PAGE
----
Homeschooling moms and dads sometimes worry about covering all the bases. Particularly when just starting out, they may worry that they haven’t taught all the subjects correctly or that they’ve missed something terribly important along the way. This is perfectly understandable, and many homeschoolers will admit to feeling exactly the same way at one point or another.
It may be helpful to look at this concern from a couple of different angles, the first being to ask the question, in all seriousness, “Does it really matter?” That is, of all of the things that are learned in homeschool, does it really make that much difference if something small is actually overlooked? Unless the omission is something quite major — as in a child not knowing how to read, write, perform basic computations, or generally understand his or her system of government – does it really matter in the larger scheme of things? Looking at it statistically may help, too. How likely is it that this particular child will actually need to recall and utilize each and every piece of trivia learned during his or her school years? If the student really didn’t learn whatever-it-was, will it severely impair them as an adult?
The second angle is all about asking why a family is homeschooling at all. That is, having chosen homeschooling generally means families aren’t particularly satisfied with the way things are taught in schools anyway. That being said, why try to teach exactly what is taught in schools and, moreover, who’s to say what they’re doing is right anyway? The school-at-home approach, the method which tries to duplicate what goes on in conventional classrooms, is only one way to homeschool. There are others to consider trying, too.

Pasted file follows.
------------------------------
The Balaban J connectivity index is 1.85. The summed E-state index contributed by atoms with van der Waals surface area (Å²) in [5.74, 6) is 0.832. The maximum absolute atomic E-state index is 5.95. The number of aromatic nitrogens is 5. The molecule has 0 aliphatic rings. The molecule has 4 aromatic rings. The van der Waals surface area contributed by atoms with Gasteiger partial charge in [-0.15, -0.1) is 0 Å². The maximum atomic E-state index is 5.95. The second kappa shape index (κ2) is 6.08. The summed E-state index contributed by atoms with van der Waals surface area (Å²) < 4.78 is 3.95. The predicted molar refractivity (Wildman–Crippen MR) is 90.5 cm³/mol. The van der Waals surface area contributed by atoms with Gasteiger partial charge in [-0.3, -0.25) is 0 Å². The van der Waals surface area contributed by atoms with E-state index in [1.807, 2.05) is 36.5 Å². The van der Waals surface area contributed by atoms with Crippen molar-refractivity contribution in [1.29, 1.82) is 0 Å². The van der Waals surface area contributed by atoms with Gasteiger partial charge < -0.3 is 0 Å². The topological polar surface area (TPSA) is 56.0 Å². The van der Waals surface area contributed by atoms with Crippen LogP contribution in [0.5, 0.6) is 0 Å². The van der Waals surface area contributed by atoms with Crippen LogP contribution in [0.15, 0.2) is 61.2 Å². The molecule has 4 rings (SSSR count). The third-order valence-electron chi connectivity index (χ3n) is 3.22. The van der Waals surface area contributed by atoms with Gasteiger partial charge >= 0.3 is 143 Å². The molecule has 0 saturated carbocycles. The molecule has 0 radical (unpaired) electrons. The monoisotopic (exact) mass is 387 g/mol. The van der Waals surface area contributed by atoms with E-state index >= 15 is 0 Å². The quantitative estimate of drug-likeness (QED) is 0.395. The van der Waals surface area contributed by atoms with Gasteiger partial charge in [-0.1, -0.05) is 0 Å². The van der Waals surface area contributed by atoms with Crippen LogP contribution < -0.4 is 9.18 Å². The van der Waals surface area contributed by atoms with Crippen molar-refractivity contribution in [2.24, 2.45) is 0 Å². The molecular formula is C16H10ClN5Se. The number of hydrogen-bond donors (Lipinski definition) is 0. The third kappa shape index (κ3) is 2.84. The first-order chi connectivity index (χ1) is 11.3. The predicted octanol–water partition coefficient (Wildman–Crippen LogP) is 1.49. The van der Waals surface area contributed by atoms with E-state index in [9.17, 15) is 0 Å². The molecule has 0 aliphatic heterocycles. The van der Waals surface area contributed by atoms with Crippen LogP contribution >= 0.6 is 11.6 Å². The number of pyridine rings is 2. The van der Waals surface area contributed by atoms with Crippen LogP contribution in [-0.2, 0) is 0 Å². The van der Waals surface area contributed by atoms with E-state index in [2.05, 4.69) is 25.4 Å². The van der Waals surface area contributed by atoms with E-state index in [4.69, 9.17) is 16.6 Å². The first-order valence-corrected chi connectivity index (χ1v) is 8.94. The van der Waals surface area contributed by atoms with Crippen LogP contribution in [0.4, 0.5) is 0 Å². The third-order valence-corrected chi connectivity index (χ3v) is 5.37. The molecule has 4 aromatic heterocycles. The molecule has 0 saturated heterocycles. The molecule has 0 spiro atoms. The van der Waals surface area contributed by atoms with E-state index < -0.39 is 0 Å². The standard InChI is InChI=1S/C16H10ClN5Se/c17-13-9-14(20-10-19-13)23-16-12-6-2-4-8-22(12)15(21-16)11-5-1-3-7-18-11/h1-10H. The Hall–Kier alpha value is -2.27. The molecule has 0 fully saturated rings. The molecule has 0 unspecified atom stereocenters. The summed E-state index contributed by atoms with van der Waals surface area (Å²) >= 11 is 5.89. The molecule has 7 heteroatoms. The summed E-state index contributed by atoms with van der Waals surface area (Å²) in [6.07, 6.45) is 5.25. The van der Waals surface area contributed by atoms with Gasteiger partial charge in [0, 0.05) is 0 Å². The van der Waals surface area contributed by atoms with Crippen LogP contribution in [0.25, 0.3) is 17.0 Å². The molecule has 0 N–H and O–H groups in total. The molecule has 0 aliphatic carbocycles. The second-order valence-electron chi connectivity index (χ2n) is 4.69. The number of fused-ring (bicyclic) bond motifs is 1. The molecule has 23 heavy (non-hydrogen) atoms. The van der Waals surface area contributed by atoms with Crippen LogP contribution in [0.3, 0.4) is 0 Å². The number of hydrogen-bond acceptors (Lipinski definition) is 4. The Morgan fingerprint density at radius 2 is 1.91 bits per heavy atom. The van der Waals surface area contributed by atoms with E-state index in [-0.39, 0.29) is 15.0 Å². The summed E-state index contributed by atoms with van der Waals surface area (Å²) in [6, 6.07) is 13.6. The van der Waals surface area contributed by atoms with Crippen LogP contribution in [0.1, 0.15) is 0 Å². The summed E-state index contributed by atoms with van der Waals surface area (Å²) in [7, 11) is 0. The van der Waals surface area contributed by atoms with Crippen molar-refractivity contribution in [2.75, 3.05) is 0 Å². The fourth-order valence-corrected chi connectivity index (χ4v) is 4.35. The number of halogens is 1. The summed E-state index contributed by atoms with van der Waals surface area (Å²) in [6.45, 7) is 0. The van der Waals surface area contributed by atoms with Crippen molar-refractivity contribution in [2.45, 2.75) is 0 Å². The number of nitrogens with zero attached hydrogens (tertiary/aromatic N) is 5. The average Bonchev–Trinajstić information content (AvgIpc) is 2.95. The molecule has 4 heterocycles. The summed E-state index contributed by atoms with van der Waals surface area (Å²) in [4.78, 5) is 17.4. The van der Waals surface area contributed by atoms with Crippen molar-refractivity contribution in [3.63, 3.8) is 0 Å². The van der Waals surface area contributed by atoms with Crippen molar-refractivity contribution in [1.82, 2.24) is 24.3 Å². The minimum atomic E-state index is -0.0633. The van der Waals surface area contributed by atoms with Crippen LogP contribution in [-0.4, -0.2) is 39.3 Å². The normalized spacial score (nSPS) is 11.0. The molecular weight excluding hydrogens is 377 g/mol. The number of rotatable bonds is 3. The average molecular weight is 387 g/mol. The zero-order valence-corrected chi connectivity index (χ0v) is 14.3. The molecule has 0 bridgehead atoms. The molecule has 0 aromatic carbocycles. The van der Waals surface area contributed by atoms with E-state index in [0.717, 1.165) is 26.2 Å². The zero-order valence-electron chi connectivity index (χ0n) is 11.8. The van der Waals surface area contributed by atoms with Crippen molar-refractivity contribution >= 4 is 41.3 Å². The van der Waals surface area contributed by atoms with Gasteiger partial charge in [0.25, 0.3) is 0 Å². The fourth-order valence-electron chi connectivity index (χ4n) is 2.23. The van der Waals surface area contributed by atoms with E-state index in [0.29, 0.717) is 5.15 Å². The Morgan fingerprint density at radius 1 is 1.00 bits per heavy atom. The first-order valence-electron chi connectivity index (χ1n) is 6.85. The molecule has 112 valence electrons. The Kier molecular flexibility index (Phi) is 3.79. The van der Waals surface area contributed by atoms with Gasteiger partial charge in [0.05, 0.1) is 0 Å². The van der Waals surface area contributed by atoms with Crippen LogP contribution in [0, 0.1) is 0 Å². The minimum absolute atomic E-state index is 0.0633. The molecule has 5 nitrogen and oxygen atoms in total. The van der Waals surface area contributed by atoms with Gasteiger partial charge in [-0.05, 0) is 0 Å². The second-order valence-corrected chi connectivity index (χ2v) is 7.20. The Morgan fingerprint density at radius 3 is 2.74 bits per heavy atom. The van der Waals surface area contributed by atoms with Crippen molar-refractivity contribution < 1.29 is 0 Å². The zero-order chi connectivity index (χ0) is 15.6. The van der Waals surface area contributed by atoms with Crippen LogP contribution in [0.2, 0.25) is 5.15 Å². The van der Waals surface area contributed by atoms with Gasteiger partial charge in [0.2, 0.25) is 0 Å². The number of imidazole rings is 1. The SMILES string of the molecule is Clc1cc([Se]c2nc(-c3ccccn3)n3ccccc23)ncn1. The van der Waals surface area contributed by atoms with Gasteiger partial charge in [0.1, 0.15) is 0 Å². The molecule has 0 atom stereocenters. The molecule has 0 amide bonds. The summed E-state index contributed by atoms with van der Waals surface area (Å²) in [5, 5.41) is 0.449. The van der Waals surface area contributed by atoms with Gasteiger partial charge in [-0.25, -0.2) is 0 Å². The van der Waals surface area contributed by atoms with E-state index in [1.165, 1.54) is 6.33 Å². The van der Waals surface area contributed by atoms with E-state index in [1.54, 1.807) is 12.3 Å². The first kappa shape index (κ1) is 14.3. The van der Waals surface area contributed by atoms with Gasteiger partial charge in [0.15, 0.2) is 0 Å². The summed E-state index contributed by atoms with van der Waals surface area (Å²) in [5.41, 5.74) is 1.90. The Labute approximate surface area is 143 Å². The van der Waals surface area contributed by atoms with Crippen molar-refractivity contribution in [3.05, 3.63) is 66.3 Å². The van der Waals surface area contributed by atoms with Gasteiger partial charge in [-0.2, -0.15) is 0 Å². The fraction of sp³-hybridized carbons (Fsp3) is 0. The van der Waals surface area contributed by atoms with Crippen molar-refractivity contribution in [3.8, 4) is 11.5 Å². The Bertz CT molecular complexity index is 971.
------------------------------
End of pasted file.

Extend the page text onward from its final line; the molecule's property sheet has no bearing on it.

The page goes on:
A third perspective involves thinking ahead to the overall accumulation of knowledge over a child’s entire homeschool experience. Knowledge, experience and wisdom are cumulative – things that keep growing larger and larger with every passing school year, and throughout a person’s lifetime, too. If something really is missed in an earlier grade, there is a pretty good chance someone will notice it later on, and cover it then (“Woops! I guess I forgot to show you how to reduce fractions last year. Let’s quickly learn it now…”). Or perhaps nobody will notice but the student will somehow learn it anyway, naturally, during the course of school and everyday life, perhaps even easier now that the student is that much older (“Wow, I guess I’d better figure out how to create a resume since I’m looking at getting a job soon.”). Look at it this way – if primary colors aren’t specifically taught in preschool or kindergarten, does that mean a child will never learn them? Can you even imagine a child who doesn’t know the difference between blue, red and yellow as an adult, even if they never had a lesson on colors? Sometimes things get learned anyhow – even if they were never covered in homeschool at all.
And for those who still worry about covering all of the bases, consider this option. There are many useful guides that parents can follow to be sure that most of the traditional subject areas are covered. Many homeschoolers use these guides as a way to plan the year, being sure they don’t miss anything that students that age typically cover that year. These resources can range from reviewing national standards, to looking over statewide requirements, to using curriculum products with a “scope & sequence”, to buying books that outline a traditional course of study for every grade from K-12. Obtaining one of these guides is a very easy and inexpensive way to take the guesswork out of what to cover, and put one’s mind at ease that nothing important has been missed along the way. Some of these resources are described in this post.
As a final note, parents are reminded to slow down and relax about the process. Despite their fears, it is highly unlikely that good, conscientious parents who diligently homeschool their children will forget any of the big things anyhow. Though they worry about it happening, it really seldom does. After the first year or two of homeschooling, once the learning curve levels off a bit and parents become more comfortable with the entire process, these things tend to take care of themselves. Worrying about them only makes the early homeschooling years more nerve-wracking, plus having access to general homeschooling information and a decent support system ordinarily helps to avoid these kinds of problem altogether anyway.
[Photo: Free Digital]